Oh, come on, he read the script breakdown with the rest of us! Rhiow said. He knows what he’s supposed to do.

But he says dawn makes him hungry…!

Oh sweet Iau in a trashcan, Rhiow thought. Arhu, she said “aloud”, tell your buddy — excuse me; tell my honored Elder Brother the most excellent World-Senior for the Downside Ophidians — that he should have eaten before he left. And tell him not to get confused! It’s only wizards here, right now, and the cops and the Film Board lady. But if some street person or clubber coming home wanders in and he gets into his part too much, he could have to disgorge suddenly.

There was a moment’s silence. Seconded to her through Arhu’s mind came the voice: If that happens, you shall take me to the deli afterwards to compensate, and there shall be a great deal of pastrami bestowed upon me.

And a great deal of hot sauce, Arhu said.

Rhiow let out a long, long breath. If there had been corruption going on among the wizards under her supervision, these last few weeks, it’d have been Urruah’s fault. Ethnic food, popular culture, ffhilm– that strange twenty-four-frames-per-second artform so beloved of human beings – all these things had been dragged into the present project by Rhiow’s senior project engineer; and Rhiow had been torn between disciplining him, which could have been problematic, and letting him get the job done without destroying half of Manhattan.

Discipline later, she thought. Urruah, she thought, tell your protégés to shut up and concentrate. They can both have a whole cow’s worth of pastrami later if this goes according to plan. Time check…

Forty seconds.

Rhiow sat there on the corner, breathed in, breathed out. From behind her, away across the island and across the East River, the light of a clear New York dawn grew slowly; ice-blue and haze-blurred up high, soft as cold water on the eyes, the peach of the eastern side of the sky starting only slowly to show across the Hudson’s sliding sheen. Few other eyes were turned that way. Indeed, humans were almost entirely absent from this scenario…this being why she and her team had chosen it.

“Her team”, of course, being a relative term. The arguments about the logistics alone of the worldgate move had seemed to go on for ages. “Why bother moving the thing at all?” the most senior of the Penn techs had demanded. That was Jath, always contentious, never happy to say “yes” at any moment when he could find an excuse to say “no”. Spending time around him always made Rhiow think that, on the off chance it might improve his mood, maybe there was something to the ehhif drive to get all stray toms neutered. Terrible thought, shame on me… “Rhiow, seriously, why should we bother? The ehhif have just spent umpty billion dollars on improving the miserable poor Penn they’ve got: Amtrak won’t move its stock over there after this. Nobody’s going to be running any significant rail stock over into that building except New Jersey Transit. Why are we being so traditionalist about this? The gates belong in the major railhead on this side of the Island. That means the Penn we’ve got now. Not this Moynihan thing, it’s a nice idea, they mean well, but the gates are rooted on this side, you know how gates are when they get used to the way things have been for a long time…”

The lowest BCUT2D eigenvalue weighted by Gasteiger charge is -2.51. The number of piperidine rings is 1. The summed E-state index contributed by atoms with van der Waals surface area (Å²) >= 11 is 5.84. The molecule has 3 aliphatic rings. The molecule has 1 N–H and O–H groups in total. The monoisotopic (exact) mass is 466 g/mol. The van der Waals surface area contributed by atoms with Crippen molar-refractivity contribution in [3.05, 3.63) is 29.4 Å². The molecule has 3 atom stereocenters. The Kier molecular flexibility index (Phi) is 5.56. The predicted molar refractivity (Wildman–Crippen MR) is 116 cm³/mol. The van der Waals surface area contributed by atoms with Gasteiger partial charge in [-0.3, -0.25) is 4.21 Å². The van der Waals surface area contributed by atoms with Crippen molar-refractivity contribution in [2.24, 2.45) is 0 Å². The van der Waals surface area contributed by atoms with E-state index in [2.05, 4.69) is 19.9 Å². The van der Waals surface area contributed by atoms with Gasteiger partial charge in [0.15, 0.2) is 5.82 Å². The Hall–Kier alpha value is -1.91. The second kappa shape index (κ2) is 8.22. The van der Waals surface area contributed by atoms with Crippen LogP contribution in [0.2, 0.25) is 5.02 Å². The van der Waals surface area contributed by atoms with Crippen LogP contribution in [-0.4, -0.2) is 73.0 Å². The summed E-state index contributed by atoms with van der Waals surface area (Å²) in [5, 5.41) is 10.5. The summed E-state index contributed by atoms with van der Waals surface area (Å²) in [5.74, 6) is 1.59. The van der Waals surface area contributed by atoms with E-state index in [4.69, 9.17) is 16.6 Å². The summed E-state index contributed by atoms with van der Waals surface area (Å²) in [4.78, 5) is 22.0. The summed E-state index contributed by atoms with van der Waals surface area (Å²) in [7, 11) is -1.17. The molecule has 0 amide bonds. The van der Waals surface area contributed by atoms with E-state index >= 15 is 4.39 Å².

It’s not just gates, Rhiow had thought, and then put her ears back just a little: for she’d heard this argument once every three days since the present project had started to become a reality. Jath’s father had been a gate tech, as he would tell you endlessly, and so had his father and his father and his father before him: and when they’d been running things and the old Penn station had been here…. And off he would go, singing the same old song — and Urruah, dear staid Urruah, had finally lost his temper two weeks ago and sat down and actually started washing his sth’uw at Ffrihh during one of these perorations. There had been the inevitable reaction – a lot of hissing and tom-posturing, and very nearly some ears shredded, for Urruah was getting tired of having it thrown into his whiskers that he somehow had been allowed to work with the premier worldgates in New York, the complex that had the most senior area primacy, and nonetheless lived in a Dumpster – as if the two states of existence were somehow mutually exclusive.

Rhiow had finally managed to calm the wrangle down, for even Jath had had to admit that there was no point in trying to derail the project at this late date. The Powers that Be had approved it, the most senior wizards working in North America had already put their pawprints on Rhiow’s master timetable, and the concrete parts of the plan now had to be allowed to go forward before the ehhif builders and architects put any more of the new Penn Station in place. There was already too much infrastructure underground that could interfere with the hyperstring structure of the gate-sheaf when it was being moved; that had been the thinking behind Urruah’s solution from the start…

Jath, she said silently, how is it down there? Are you ready?

I don’t know, the answer came back, sounding dubious as always. It looks kind of frayed around the edges: I’m not sure the string structure is going to wind in tightly enough for what we’re planning. I’m thinking we shouldn’t let it up until we have a little more time to assess the power superstructure –